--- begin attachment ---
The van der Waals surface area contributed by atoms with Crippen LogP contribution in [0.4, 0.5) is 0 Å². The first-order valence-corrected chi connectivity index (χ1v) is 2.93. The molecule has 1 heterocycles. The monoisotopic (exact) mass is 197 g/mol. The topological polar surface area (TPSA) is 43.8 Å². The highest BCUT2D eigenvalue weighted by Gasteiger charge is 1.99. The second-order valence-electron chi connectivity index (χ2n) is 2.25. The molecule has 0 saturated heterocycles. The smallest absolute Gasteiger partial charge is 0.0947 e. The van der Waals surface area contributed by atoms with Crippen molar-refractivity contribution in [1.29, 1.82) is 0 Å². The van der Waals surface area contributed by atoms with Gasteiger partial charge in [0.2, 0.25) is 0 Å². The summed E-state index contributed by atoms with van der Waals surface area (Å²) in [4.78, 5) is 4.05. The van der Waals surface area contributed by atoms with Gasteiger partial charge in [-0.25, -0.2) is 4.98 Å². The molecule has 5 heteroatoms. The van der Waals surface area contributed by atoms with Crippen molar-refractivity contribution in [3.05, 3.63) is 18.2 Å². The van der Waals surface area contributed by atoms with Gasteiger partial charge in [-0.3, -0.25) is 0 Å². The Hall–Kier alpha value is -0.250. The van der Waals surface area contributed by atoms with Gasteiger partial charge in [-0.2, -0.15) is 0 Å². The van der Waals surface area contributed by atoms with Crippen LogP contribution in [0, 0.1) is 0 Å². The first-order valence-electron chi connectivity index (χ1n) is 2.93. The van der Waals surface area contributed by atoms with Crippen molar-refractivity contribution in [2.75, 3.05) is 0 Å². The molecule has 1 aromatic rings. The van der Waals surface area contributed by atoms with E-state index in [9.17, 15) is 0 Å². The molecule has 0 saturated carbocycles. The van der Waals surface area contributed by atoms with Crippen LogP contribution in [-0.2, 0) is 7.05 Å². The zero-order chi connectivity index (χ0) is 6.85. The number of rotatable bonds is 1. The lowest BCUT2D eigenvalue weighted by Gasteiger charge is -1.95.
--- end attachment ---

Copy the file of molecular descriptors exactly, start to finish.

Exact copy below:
The van der Waals surface area contributed by atoms with Crippen LogP contribution in [0.4, 0.5) is 0 Å². The first-order valence-corrected chi connectivity index (χ1v) is 2.93. The molecule has 1 heterocycles. The monoisotopic (exact) mass is 197 g/mol. The topological polar surface area (TPSA) is 43.8 Å². The highest BCUT2D eigenvalue weighted by Gasteiger charge is 1.99. The second-order valence-electron chi connectivity index (χ2n) is 2.25. The molecule has 0 saturated heterocycles. The smallest absolute Gasteiger partial charge is 0.0947 e. The van der Waals surface area contributed by atoms with Crippen molar-refractivity contribution in [1.29, 1.82) is 0 Å². The van der Waals surface area contributed by atoms with Gasteiger partial charge in [0.2, 0.25) is 0 Å². The summed E-state index contributed by atoms with van der Waals surface area (Å²) in [4.78, 5) is 4.05. The van der Waals surface area contributed by atoms with Gasteiger partial charge in [-0.25, -0.2) is 4.98 Å². The molecule has 5 heteroatoms. The van der Waals surface area contributed by atoms with Crippen molar-refractivity contribution in [3.05, 3.63) is 18.2 Å². The van der Waals surface area contributed by atoms with Gasteiger partial charge in [-0.3, -0.25) is 0 Å². The Hall–Kier alpha value is -0.250. The van der Waals surface area contributed by atoms with Gasteiger partial charge in [-0.2, -0.15) is 0 Å². The van der Waals surface area contributed by atoms with Crippen LogP contribution in [0, 0.1) is 0 Å². The first-order valence-electron chi connectivity index (χ1n) is 2.93. The van der Waals surface area contributed by atoms with Crippen molar-refractivity contribution in [2.75, 3.05) is 0 Å². The molecule has 1 aromatic rings. The van der Waals surface area contributed by atoms with E-state index in [9.17, 15) is 0 Å². The molecule has 0 saturated carbocycles. The van der Waals surface area contributed by atoms with Crippen LogP contribution in [-0.2, 0) is 7.05 Å². The zero-order chi connectivity index (χ0) is 6.85. The number of rotatable bonds is 1. The lowest BCUT2D eigenvalue weighted by Gasteiger charge is -1.95.